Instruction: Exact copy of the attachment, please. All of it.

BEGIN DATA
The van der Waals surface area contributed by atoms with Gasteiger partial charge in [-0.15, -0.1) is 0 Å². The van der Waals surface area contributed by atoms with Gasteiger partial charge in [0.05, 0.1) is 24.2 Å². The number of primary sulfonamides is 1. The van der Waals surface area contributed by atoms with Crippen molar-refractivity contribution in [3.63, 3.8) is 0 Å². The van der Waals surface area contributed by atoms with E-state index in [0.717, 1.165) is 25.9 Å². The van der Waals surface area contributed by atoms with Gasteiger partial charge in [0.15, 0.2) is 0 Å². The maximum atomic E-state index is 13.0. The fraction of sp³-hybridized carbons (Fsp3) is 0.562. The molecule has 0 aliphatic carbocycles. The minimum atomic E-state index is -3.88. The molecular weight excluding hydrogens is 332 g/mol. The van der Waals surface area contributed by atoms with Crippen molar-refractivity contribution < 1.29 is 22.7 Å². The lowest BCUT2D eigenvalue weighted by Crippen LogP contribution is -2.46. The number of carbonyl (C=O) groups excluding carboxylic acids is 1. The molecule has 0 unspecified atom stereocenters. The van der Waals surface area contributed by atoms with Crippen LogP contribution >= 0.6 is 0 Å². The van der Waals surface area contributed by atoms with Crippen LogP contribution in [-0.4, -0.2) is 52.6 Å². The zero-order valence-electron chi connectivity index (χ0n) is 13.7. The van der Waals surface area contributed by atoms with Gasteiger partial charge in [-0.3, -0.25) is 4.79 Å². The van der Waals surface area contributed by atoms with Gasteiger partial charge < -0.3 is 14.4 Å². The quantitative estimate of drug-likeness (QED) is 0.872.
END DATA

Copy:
The van der Waals surface area contributed by atoms with Gasteiger partial charge in [-0.15, -0.1) is 0 Å². The van der Waals surface area contributed by atoms with Gasteiger partial charge in [0.05, 0.1) is 24.2 Å². The number of primary sulfonamides is 1. The van der Waals surface area contributed by atoms with Crippen molar-refractivity contribution in [3.63, 3.8) is 0 Å². The van der Waals surface area contributed by atoms with E-state index in [0.717, 1.165) is 25.9 Å². The van der Waals surface area contributed by atoms with Gasteiger partial charge in [0.15, 0.2) is 0 Å². The maximum atomic E-state index is 13.0. The fraction of sp³-hybridized carbons (Fsp3) is 0.562. The molecule has 0 aliphatic carbocycles. The minimum atomic E-state index is -3.88. The molecular weight excluding hydrogens is 332 g/mol. The van der Waals surface area contributed by atoms with Crippen molar-refractivity contribution < 1.29 is 22.7 Å². The lowest BCUT2D eigenvalue weighted by Crippen LogP contribution is -2.46. The number of carbonyl (C=O) groups excluding carboxylic acids is 1. The molecule has 0 unspecified atom stereocenters. The van der Waals surface area contributed by atoms with Crippen LogP contribution >= 0.6 is 0 Å². The van der Waals surface area contributed by atoms with Crippen LogP contribution in [-0.4, -0.2) is 52.6 Å². The zero-order valence-electron chi connectivity index (χ0n) is 13.7. The van der Waals surface area contributed by atoms with Gasteiger partial charge in [-0.3, -0.25) is 4.79 Å². The van der Waals surface area contributed by atoms with Gasteiger partial charge < -0.3 is 14.4 Å². The quantitative estimate of drug-likeness (QED) is 0.872.